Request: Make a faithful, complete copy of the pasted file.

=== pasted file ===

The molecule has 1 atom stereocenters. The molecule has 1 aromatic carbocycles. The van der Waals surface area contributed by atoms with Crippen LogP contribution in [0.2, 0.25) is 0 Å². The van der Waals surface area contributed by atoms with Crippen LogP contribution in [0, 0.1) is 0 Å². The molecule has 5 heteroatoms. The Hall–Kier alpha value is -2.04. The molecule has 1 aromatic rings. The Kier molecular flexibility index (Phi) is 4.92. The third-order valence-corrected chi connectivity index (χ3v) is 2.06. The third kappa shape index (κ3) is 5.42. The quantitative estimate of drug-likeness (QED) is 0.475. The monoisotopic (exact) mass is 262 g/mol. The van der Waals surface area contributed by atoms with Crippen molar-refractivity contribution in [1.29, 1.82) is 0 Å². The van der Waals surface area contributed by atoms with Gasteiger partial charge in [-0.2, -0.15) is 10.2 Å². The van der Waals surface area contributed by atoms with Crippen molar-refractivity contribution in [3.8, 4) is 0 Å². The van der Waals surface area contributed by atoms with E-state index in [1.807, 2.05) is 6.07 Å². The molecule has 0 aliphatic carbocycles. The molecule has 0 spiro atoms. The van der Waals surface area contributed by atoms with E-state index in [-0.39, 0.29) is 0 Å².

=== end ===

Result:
The molecule has 1 atom stereocenters. The molecule has 1 aromatic carbocycles. The van der Waals surface area contributed by atoms with Crippen LogP contribution in [0.2, 0.25) is 0 Å². The van der Waals surface area contributed by atoms with Crippen LogP contribution in [0, 0.1) is 0 Å². The molecule has 5 heteroatoms. The Hall–Kier alpha value is -2.04. The molecule has 1 aromatic rings. The Kier molecular flexibility index (Phi) is 4.92. The third-order valence-corrected chi connectivity index (χ3v) is 2.06. The third kappa shape index (κ3) is 5.42. The quantitative estimate of drug-likeness (QED) is 0.475. The monoisotopic (exact) mass is 262 g/mol. The van der Waals surface area contributed by atoms with Crippen molar-refractivity contribution in [1.29, 1.82) is 0 Å². The van der Waals surface area contributed by atoms with Gasteiger partial charge in [-0.2, -0.15) is 10.2 Å². The van der Waals surface area contributed by atoms with Crippen molar-refractivity contribution in [3.8, 4) is 0 Å². The van der Waals surface area contributed by atoms with E-state index in [1.807, 2.05) is 6.07 Å². The molecule has 0 aliphatic carbocycles. The molecule has 0 spiro atoms. The van der Waals surface area contributed by atoms with E-state index in [-0.39, 0.29) is 0 Å².